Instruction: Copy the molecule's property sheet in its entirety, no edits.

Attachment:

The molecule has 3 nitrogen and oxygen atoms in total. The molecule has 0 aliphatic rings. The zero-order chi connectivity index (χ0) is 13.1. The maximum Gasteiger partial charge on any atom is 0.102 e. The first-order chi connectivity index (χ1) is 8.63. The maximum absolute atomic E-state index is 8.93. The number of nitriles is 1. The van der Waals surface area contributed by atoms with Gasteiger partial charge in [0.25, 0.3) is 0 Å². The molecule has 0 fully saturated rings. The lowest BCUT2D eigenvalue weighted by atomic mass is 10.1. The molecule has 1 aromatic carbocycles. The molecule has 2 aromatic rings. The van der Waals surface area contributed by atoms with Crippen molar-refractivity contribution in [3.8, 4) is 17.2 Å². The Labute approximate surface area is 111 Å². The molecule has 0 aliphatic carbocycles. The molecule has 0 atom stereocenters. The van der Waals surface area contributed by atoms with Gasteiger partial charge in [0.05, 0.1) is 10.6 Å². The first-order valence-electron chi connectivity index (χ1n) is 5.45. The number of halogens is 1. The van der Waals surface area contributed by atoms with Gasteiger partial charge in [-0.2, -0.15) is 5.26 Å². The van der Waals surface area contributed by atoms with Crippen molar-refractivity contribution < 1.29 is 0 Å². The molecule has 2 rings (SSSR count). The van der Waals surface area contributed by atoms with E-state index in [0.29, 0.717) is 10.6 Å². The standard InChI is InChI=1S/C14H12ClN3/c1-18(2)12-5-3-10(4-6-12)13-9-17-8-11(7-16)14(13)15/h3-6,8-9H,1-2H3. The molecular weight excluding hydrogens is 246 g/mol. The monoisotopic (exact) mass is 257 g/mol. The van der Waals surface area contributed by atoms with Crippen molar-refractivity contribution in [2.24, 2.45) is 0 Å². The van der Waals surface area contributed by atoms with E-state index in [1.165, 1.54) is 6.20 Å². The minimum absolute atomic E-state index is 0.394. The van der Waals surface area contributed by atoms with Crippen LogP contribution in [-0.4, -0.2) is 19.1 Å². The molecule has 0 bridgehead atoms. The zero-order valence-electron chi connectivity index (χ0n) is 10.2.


The molecule has 3 nitrogen and oxygen atoms in total. The molecule has 0 aliphatic rings. The zero-order chi connectivity index (χ0) is 13.1. The maximum Gasteiger partial charge on any atom is 0.102 e. The first-order chi connectivity index (χ1) is 8.63. The maximum absolute atomic E-state index is 8.93. The number of nitriles is 1. The van der Waals surface area contributed by atoms with Gasteiger partial charge in [0.25, 0.3) is 0 Å². The molecule has 0 fully saturated rings. The lowest BCUT2D eigenvalue weighted by atomic mass is 10.1. The molecule has 1 aromatic carbocycles. The molecule has 2 aromatic rings. The van der Waals surface area contributed by atoms with Crippen molar-refractivity contribution in [3.8, 4) is 17.2 Å². The Labute approximate surface area is 111 Å². The molecule has 0 aliphatic carbocycles. The molecule has 0 atom stereocenters. The van der Waals surface area contributed by atoms with Gasteiger partial charge in [0.05, 0.1) is 10.6 Å². The first-order valence-electron chi connectivity index (χ1n) is 5.45. The number of halogens is 1. The van der Waals surface area contributed by atoms with Gasteiger partial charge in [-0.2, -0.15) is 5.26 Å². The van der Waals surface area contributed by atoms with Crippen molar-refractivity contribution < 1.29 is 0 Å². The molecule has 2 rings (SSSR count). The van der Waals surface area contributed by atoms with E-state index in [0.29, 0.717) is 10.6 Å². The standard InChI is InChI=1S/C14H12ClN3/c1-18(2)12-5-3-10(4-6-12)13-9-17-8-11(7-16)14(13)15/h3-6,8-9H,1-2H3. The molecular weight excluding hydrogens is 246 g/mol. The monoisotopic (exact) mass is 257 g/mol. The van der Waals surface area contributed by atoms with Crippen molar-refractivity contribution in [2.24, 2.45) is 0 Å². The van der Waals surface area contributed by atoms with E-state index in [1.165, 1.54) is 6.20 Å². The minimum absolute atomic E-state index is 0.394. The van der Waals surface area contributed by atoms with Crippen LogP contribution in [-0.4, -0.2) is 19.1 Å². The molecule has 0 bridgehead atoms. The zero-order valence-electron chi connectivity index (χ0n) is 10.2.